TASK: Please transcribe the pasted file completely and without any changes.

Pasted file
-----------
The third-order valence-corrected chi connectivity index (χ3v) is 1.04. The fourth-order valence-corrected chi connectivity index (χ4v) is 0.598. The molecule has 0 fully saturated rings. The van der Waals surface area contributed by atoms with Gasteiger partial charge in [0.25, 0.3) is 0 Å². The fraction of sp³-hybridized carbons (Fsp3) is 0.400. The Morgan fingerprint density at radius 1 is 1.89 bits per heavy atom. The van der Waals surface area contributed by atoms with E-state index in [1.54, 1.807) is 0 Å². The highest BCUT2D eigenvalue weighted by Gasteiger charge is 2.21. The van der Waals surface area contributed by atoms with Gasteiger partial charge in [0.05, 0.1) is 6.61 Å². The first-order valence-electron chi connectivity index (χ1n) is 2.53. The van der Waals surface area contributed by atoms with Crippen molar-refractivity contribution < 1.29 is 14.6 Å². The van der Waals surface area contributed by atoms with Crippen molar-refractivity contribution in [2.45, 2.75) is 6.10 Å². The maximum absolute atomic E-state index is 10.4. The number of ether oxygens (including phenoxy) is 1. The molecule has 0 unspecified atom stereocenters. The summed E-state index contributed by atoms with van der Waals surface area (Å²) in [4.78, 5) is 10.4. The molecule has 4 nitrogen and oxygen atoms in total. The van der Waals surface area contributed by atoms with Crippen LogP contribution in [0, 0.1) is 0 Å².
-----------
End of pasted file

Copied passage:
The third-order valence-corrected chi connectivity index (χ3v) is 1.04. The fourth-order valence-corrected chi connectivity index (χ4v) is 0.598. The molecule has 0 fully saturated rings. The van der Waals surface area contributed by atoms with Gasteiger partial charge in [0.25, 0.3) is 0 Å². The fraction of sp³-hybridized carbons (Fsp3) is 0.400. The Morgan fingerprint density at radius 1 is 1.89 bits per heavy atom. The van der Waals surface area contributed by atoms with E-state index in [1.54, 1.807) is 0 Å². The highest BCUT2D eigenvalue weighted by Gasteiger charge is 2.21. The van der Waals surface area contributed by atoms with Gasteiger partial charge in [0.05, 0.1) is 6.61 Å². The first-order valence-electron chi connectivity index (χ1n) is 2.53. The van der Waals surface area contributed by atoms with Crippen molar-refractivity contribution < 1.29 is 14.6 Å². The van der Waals surface area contributed by atoms with Crippen molar-refractivity contribution in [2.45, 2.75) is 6.10 Å². The maximum absolute atomic E-state index is 10.4. The number of ether oxygens (including phenoxy) is 1. The molecule has 0 unspecified atom stereocenters. The summed E-state index contributed by atoms with van der Waals surface area (Å²) in [4.78, 5) is 10.4. The molecule has 4 nitrogen and oxygen atoms in total. The van der Waals surface area contributed by atoms with Crippen LogP contribution in [0, 0.1) is 0 Å².